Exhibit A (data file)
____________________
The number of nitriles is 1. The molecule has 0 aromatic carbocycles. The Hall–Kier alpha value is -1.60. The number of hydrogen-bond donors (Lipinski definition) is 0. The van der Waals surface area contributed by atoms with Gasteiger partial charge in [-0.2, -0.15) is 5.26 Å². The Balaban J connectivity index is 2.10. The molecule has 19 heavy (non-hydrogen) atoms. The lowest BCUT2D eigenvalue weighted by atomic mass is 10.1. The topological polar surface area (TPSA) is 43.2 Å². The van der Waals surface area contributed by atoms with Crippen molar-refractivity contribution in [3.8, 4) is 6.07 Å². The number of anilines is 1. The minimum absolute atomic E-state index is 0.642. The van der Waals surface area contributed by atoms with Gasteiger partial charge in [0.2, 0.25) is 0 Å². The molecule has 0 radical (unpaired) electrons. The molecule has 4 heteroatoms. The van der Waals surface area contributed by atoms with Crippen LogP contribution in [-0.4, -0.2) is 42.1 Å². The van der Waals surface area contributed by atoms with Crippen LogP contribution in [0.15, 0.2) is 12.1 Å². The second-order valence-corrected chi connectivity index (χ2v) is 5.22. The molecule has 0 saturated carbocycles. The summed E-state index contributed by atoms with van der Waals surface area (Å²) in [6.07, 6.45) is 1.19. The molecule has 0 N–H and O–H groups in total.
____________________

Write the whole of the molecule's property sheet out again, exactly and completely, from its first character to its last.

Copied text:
The number of nitriles is 1. The molecule has 0 aromatic carbocycles. The Hall–Kier alpha value is -1.60. The number of hydrogen-bond donors (Lipinski definition) is 0. The van der Waals surface area contributed by atoms with Gasteiger partial charge in [-0.2, -0.15) is 5.26 Å². The Balaban J connectivity index is 2.10. The molecule has 19 heavy (non-hydrogen) atoms. The lowest BCUT2D eigenvalue weighted by atomic mass is 10.1. The topological polar surface area (TPSA) is 43.2 Å². The van der Waals surface area contributed by atoms with Crippen molar-refractivity contribution in [3.8, 4) is 6.07 Å². The number of anilines is 1. The minimum absolute atomic E-state index is 0.642. The van der Waals surface area contributed by atoms with Gasteiger partial charge in [0.2, 0.25) is 0 Å². The molecule has 0 radical (unpaired) electrons. The molecule has 4 heteroatoms. The van der Waals surface area contributed by atoms with Crippen LogP contribution in [-0.4, -0.2) is 42.1 Å². The van der Waals surface area contributed by atoms with Crippen LogP contribution in [0.15, 0.2) is 12.1 Å². The second-order valence-corrected chi connectivity index (χ2v) is 5.22. The molecule has 0 saturated carbocycles. The summed E-state index contributed by atoms with van der Waals surface area (Å²) in [6.07, 6.45) is 1.19. The molecule has 0 N–H and O–H groups in total.